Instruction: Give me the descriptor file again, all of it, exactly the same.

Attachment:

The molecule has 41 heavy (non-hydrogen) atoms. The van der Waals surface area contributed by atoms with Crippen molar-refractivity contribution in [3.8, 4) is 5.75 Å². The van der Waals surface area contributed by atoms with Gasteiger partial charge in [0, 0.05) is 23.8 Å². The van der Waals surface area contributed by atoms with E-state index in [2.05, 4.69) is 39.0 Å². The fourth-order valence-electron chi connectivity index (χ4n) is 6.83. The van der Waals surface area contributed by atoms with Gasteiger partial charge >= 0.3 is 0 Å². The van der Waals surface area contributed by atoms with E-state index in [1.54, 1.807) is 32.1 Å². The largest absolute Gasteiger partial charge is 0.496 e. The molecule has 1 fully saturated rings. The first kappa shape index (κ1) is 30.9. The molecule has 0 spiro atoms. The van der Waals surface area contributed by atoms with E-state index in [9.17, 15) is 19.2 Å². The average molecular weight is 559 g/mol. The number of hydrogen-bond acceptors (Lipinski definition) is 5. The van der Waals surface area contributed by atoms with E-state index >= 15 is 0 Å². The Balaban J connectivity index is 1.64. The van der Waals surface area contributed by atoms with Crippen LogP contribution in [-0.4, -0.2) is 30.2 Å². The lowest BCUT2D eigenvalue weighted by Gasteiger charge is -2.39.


The molecule has 41 heavy (non-hydrogen) atoms. The van der Waals surface area contributed by atoms with Crippen molar-refractivity contribution in [3.8, 4) is 5.75 Å². The van der Waals surface area contributed by atoms with Gasteiger partial charge in [0, 0.05) is 23.8 Å². The van der Waals surface area contributed by atoms with E-state index in [2.05, 4.69) is 39.0 Å². The fourth-order valence-electron chi connectivity index (χ4n) is 6.83. The van der Waals surface area contributed by atoms with Gasteiger partial charge >= 0.3 is 0 Å². The van der Waals surface area contributed by atoms with E-state index in [1.54, 1.807) is 32.1 Å². The largest absolute Gasteiger partial charge is 0.496 e. The molecule has 1 fully saturated rings. The first kappa shape index (κ1) is 30.9. The molecule has 0 spiro atoms. The van der Waals surface area contributed by atoms with E-state index in [9.17, 15) is 19.2 Å². The average molecular weight is 559 g/mol. The number of hydrogen-bond acceptors (Lipinski definition) is 5. The van der Waals surface area contributed by atoms with E-state index >= 15 is 0 Å². The Balaban J connectivity index is 1.64. The van der Waals surface area contributed by atoms with Crippen LogP contribution in [-0.4, -0.2) is 30.2 Å². The lowest BCUT2D eigenvalue weighted by Gasteiger charge is -2.39.